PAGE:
July 28, 2009 - Class Specific Item ConcernsEdit

Bashiok responded to a poster that noticed, in the Diablo III trailer, that the Barbarian found an axe on an item drop, while the Witch Doctor found a short staff. When asked if item drops are now class specific, Bashiok replied:
We don't want to bias the drop system into only giving you items you want or can use, it would be a trading and economic killer. We want to encourage trading and encourage people to see worth in items even if they can't use them - give them to friends, use them for other characters, sell them, trade them, etc.

Along those lines but somewhat off-topic we do now have some restrictions on weapon types usable by each class. It's been part of the game for a while now. Allowing every class to use every weapon type was actually going to require a huge amount of time and effort and it would have meant cutting out or cutting into other features. We evaluated really how often people would want to have their class holding a weapon type that (traditionally) contradicted their class-style versus that work going in to other features - specifically having a lot more skills and a lot more skill-rune effects. We made the obvious choice which is making sure there are a ton of awesome skills and rune effects to choose from.

Because I can see the conclusions being jumped to RIGHT NOW in my old cranium - let me state that weapon types do not dictate stats. At least not wholly (barbarians can't use staves so there's no point in allowing fury related stats on them). We understand that the game is about variation, customization, and experimentation in class builds. We're not World of Warcraft, we're not looking to make weapon stats "optimal" for the types and classes that will use them. Which is to say, we're not going to put specific stats in specific amounts on each weapon of a specific type because we're making assumptions about what each class wants out of their stats. We want variation, and experimentation, and all that good stuff. These restrictions don't affect those goals, it really just means you probably won't see a wizard lugging around a two-handed axe. Kind of a bummer, but then think about what it affords us to work on with more and better looking skills, a more robust rune-skill system, etc. We want to spend our time and effort on what makes sense to making the game better.

say you do want to support a melee wiz build with gear: are you going to have weapons and armor that can still support that kind of gameplay?
IE, if you are looking for melee modifiers that generally appear on 2H weapons, and you can't equip a 2H weapon, will some kind of similar modifier show up on a 1H that the wiz can equip?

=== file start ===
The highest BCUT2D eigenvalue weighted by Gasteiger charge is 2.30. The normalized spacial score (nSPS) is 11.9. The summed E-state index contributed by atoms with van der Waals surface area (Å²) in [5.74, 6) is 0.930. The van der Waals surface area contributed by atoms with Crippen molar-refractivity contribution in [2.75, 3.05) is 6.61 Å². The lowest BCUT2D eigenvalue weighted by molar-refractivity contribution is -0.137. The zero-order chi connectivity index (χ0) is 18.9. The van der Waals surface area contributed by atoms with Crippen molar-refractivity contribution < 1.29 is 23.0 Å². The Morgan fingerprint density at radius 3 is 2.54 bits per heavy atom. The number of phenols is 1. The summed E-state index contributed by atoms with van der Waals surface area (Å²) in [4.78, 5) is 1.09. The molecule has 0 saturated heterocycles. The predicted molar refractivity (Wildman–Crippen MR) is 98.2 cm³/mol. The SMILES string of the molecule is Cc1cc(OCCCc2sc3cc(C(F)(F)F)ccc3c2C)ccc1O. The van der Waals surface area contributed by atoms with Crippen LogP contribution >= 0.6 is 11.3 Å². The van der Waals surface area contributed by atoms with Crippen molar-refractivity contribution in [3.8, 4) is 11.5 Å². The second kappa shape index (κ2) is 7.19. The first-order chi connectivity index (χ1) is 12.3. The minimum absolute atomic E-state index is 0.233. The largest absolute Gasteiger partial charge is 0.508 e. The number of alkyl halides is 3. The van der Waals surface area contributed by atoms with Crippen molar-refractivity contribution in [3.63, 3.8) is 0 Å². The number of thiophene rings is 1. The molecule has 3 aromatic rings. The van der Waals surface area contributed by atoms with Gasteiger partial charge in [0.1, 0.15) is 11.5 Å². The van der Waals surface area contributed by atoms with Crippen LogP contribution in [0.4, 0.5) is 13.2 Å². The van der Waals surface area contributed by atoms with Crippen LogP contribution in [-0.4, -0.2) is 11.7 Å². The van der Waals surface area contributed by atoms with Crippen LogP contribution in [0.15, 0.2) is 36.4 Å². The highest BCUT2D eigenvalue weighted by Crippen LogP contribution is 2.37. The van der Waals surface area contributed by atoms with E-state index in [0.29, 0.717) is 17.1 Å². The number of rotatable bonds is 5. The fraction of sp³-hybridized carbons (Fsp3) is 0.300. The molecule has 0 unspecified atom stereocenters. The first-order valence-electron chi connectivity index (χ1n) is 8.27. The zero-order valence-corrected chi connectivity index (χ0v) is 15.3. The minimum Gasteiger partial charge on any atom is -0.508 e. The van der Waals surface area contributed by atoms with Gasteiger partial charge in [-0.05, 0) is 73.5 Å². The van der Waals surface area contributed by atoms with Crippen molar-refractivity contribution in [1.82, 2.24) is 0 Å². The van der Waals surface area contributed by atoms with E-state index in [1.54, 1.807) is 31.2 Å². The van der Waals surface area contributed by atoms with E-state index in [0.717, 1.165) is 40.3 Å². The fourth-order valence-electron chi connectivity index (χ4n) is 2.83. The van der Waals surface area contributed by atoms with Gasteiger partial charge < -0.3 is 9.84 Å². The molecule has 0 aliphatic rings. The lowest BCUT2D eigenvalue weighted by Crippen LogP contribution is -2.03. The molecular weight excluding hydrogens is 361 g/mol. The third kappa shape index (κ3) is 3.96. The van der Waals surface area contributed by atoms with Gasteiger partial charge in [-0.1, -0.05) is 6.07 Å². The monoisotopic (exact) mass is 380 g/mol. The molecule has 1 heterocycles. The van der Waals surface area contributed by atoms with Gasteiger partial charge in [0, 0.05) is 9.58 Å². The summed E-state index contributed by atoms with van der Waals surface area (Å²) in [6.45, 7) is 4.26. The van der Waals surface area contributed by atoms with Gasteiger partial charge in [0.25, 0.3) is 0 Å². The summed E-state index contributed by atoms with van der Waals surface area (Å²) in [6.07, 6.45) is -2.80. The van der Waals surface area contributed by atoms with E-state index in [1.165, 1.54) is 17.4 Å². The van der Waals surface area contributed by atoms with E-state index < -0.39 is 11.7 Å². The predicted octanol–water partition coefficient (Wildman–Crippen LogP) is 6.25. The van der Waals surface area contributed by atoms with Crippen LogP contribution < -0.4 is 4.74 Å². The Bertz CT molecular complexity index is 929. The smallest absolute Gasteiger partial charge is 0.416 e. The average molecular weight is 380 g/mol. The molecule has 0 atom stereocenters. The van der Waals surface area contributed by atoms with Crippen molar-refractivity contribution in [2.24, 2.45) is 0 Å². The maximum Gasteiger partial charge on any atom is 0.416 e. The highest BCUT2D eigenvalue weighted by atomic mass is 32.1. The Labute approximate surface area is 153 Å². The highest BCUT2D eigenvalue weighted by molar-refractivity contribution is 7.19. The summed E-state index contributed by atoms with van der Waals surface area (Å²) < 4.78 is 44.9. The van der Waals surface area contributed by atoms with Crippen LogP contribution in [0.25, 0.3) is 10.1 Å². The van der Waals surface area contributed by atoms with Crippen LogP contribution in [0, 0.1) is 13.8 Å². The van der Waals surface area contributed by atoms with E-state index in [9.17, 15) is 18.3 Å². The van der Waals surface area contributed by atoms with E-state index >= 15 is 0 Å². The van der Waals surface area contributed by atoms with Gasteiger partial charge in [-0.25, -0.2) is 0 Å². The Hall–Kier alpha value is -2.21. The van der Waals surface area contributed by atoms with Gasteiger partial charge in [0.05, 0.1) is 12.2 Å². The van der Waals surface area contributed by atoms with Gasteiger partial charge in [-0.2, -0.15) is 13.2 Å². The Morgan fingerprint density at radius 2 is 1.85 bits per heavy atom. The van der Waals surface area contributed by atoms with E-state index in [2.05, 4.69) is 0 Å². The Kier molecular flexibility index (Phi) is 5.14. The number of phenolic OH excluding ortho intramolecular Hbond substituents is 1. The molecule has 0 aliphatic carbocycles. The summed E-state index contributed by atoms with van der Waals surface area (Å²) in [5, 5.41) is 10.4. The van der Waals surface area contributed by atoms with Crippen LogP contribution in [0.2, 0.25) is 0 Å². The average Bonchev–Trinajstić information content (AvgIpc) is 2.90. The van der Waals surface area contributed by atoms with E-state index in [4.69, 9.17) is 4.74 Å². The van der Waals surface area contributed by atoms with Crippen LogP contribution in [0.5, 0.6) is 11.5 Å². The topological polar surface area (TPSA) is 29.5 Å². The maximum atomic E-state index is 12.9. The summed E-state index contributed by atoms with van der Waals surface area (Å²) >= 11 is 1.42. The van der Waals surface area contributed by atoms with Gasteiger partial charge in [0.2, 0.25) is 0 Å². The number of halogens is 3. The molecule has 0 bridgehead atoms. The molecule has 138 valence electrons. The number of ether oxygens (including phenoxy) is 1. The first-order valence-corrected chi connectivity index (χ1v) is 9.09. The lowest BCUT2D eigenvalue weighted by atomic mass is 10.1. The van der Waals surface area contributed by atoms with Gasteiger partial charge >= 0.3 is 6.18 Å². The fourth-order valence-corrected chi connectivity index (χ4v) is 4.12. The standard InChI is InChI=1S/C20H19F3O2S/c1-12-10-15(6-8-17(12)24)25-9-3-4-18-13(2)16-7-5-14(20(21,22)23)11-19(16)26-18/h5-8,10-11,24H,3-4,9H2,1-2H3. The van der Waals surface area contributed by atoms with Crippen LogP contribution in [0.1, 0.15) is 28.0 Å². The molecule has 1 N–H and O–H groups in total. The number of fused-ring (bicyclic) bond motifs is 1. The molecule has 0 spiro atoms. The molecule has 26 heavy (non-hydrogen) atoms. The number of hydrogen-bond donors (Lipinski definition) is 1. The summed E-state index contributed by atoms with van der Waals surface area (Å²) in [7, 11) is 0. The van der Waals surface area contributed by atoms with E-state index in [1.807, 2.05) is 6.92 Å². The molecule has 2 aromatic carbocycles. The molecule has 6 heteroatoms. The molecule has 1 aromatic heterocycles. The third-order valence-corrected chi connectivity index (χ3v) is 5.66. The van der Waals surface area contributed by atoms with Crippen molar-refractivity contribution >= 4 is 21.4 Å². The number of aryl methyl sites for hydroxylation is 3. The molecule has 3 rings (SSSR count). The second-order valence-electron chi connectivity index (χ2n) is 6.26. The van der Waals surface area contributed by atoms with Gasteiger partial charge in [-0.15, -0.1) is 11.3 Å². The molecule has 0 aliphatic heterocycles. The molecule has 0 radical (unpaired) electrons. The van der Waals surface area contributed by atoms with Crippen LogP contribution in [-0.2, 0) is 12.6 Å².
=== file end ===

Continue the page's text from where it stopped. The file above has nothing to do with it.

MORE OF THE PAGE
Our intention isn't to limit build potential by limiting what weapon types each class can use, and I attempted to explain that in my original post. So yes, we want to have a large variation of stats on all weapons to allow for experimentation and "off-build" customization.

Are you planning on restricting armor choices similarly?

There still aren't any armor restriction planned. Armor is a different issue as it's shown in much the same was as Diablo II, so more types don't actually increase the animation/modeling costs like weapon types would.

First: Will the cutting out of certain weapon types only relate to those weapons which are really antithetical to the archetype of the class, but still leave some wriggle-room? For example, will my wizard be unable to wield the massive two-hander, but still be able to swing a longsword?

The list of what weapon types are or aren't allowed for each class aren't final and could change. They're fairly logical choices and what is most commonly seen as closely tied to the hero archetypes. In our current game the wizard can't wield a two-handed sword for instance, but can still use a one handed sword and shield if so desired.

When asked if it was possible for restrictions to change, Bashiok replied:

Anything is possible. Dare to dream!


July 28, 2009 - DifficultyEdit

Bashiok addressed a poster that was concerned that the difficulty of Diablo III may not be hard enough for experienced players. Although the poster seemed to answer his own question, coming to his own conclusion that difficulty will probably be progressive, Bashiok replied:
A gradual progression of difficulty is the most logical approach for ensuring that the game is fun, and isn't prohibitive or frustrating to players of any experience level or knowledge.

You seem to come to the same conclusion yourself, yet you disregard the logic of it because...

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